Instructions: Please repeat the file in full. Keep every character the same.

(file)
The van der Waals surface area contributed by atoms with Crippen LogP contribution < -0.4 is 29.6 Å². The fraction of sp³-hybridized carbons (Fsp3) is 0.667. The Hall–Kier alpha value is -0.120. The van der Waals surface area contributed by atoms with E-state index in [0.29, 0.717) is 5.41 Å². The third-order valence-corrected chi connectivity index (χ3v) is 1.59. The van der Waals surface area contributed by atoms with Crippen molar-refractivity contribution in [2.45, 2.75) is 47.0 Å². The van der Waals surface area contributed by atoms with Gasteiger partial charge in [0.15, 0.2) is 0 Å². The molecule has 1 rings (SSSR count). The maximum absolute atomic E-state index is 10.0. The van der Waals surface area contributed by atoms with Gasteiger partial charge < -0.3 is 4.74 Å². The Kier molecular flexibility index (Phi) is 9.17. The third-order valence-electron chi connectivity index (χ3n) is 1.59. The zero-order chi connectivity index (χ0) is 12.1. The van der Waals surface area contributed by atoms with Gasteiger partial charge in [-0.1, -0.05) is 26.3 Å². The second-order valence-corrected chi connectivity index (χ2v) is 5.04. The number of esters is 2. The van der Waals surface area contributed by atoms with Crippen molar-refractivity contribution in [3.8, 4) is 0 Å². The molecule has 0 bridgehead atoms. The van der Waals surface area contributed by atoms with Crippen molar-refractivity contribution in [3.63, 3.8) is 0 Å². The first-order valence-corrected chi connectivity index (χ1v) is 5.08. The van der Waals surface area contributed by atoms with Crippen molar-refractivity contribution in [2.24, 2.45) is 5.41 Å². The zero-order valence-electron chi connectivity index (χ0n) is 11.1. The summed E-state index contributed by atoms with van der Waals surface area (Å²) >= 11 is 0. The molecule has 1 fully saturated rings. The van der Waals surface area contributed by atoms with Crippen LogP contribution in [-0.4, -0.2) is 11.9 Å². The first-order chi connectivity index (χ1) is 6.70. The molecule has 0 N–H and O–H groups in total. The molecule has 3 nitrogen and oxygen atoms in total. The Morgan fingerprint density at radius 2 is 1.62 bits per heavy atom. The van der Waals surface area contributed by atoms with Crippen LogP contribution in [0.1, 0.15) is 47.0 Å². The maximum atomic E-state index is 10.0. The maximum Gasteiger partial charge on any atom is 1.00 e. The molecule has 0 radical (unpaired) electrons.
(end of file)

The van der Waals surface area contributed by atoms with Crippen LogP contribution < -0.4 is 29.6 Å². The fraction of sp³-hybridized carbons (Fsp3) is 0.667. The Hall–Kier alpha value is -0.120. The van der Waals surface area contributed by atoms with E-state index in [0.29, 0.717) is 5.41 Å². The third-order valence-corrected chi connectivity index (χ3v) is 1.59. The van der Waals surface area contributed by atoms with Crippen molar-refractivity contribution in [2.45, 2.75) is 47.0 Å². The van der Waals surface area contributed by atoms with Gasteiger partial charge in [0.15, 0.2) is 0 Å². The molecule has 1 rings (SSSR count). The maximum absolute atomic E-state index is 10.0. The van der Waals surface area contributed by atoms with Gasteiger partial charge < -0.3 is 4.74 Å². The Kier molecular flexibility index (Phi) is 9.17. The third-order valence-electron chi connectivity index (χ3n) is 1.59. The zero-order chi connectivity index (χ0) is 12.1. The van der Waals surface area contributed by atoms with Gasteiger partial charge in [-0.1, -0.05) is 26.3 Å². The second-order valence-corrected chi connectivity index (χ2v) is 5.04. The number of esters is 2. The van der Waals surface area contributed by atoms with Crippen molar-refractivity contribution in [3.8, 4) is 0 Å². The molecule has 0 bridgehead atoms. The van der Waals surface area contributed by atoms with Crippen molar-refractivity contribution in [3.63, 3.8) is 0 Å². The first-order valence-corrected chi connectivity index (χ1v) is 5.08. The van der Waals surface area contributed by atoms with Crippen molar-refractivity contribution in [2.24, 2.45) is 5.41 Å². The zero-order valence-electron chi connectivity index (χ0n) is 11.1. The summed E-state index contributed by atoms with van der Waals surface area (Å²) >= 11 is 0. The molecule has 1 fully saturated rings. The van der Waals surface area contributed by atoms with Crippen LogP contribution in [-0.4, -0.2) is 11.9 Å². The first-order chi connectivity index (χ1) is 6.70. The molecule has 0 N–H and O–H groups in total. The molecule has 3 nitrogen and oxygen atoms in total. The Morgan fingerprint density at radius 2 is 1.62 bits per heavy atom. The van der Waals surface area contributed by atoms with Crippen LogP contribution in [0.1, 0.15) is 47.0 Å². The maximum atomic E-state index is 10.0. The maximum Gasteiger partial charge on any atom is 1.00 e. The molecule has 0 radical (unpaired) electrons.